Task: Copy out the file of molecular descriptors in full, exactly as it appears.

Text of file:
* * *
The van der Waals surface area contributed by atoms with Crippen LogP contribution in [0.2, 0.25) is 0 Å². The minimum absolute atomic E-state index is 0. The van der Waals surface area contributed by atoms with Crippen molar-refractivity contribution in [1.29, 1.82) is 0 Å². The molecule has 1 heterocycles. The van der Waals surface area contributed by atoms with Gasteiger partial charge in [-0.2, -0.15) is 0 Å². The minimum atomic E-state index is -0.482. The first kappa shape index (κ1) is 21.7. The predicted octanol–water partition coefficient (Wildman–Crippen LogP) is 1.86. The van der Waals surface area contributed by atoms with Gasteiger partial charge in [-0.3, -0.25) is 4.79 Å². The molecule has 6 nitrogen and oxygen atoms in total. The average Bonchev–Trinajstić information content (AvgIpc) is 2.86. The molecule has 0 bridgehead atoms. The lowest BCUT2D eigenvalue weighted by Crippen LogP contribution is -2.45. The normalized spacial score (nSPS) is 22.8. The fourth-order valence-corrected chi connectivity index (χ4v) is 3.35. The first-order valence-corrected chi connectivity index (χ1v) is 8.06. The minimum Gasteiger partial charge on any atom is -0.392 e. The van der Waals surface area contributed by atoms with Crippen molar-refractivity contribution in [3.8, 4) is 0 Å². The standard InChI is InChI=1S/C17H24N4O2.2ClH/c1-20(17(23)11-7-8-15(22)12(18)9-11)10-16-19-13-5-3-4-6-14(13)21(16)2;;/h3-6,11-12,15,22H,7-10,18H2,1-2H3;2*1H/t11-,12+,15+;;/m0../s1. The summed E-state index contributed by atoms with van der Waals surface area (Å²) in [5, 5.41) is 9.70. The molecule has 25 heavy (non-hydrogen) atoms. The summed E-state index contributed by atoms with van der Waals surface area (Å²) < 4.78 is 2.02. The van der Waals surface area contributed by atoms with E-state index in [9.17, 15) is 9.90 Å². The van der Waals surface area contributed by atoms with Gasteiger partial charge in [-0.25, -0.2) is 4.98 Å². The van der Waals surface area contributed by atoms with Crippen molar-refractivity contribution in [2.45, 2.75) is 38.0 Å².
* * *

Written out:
The van der Waals surface area contributed by atoms with Crippen LogP contribution in [0.2, 0.25) is 0 Å². The minimum absolute atomic E-state index is 0. The van der Waals surface area contributed by atoms with Crippen molar-refractivity contribution in [1.29, 1.82) is 0 Å². The molecule has 1 heterocycles. The van der Waals surface area contributed by atoms with Gasteiger partial charge in [-0.2, -0.15) is 0 Å². The minimum atomic E-state index is -0.482. The first kappa shape index (κ1) is 21.7. The predicted octanol–water partition coefficient (Wildman–Crippen LogP) is 1.86. The van der Waals surface area contributed by atoms with Gasteiger partial charge in [-0.3, -0.25) is 4.79 Å². The molecule has 6 nitrogen and oxygen atoms in total. The average Bonchev–Trinajstić information content (AvgIpc) is 2.86. The molecule has 0 bridgehead atoms. The lowest BCUT2D eigenvalue weighted by Crippen LogP contribution is -2.45. The normalized spacial score (nSPS) is 22.8. The fourth-order valence-corrected chi connectivity index (χ4v) is 3.35. The first-order valence-corrected chi connectivity index (χ1v) is 8.06. The minimum Gasteiger partial charge on any atom is -0.392 e. The van der Waals surface area contributed by atoms with Crippen molar-refractivity contribution in [3.8, 4) is 0 Å². The standard InChI is InChI=1S/C17H24N4O2.2ClH/c1-20(17(23)11-7-8-15(22)12(18)9-11)10-16-19-13-5-3-4-6-14(13)21(16)2;;/h3-6,11-12,15,22H,7-10,18H2,1-2H3;2*1H/t11-,12+,15+;;/m0../s1. The summed E-state index contributed by atoms with van der Waals surface area (Å²) in [5, 5.41) is 9.70. The molecule has 25 heavy (non-hydrogen) atoms. The summed E-state index contributed by atoms with van der Waals surface area (Å²) < 4.78 is 2.02. The van der Waals surface area contributed by atoms with E-state index in [9.17, 15) is 9.90 Å². The van der Waals surface area contributed by atoms with Gasteiger partial charge in [-0.25, -0.2) is 4.98 Å². The van der Waals surface area contributed by atoms with Crippen molar-refractivity contribution in [2.45, 2.75) is 38.0 Å².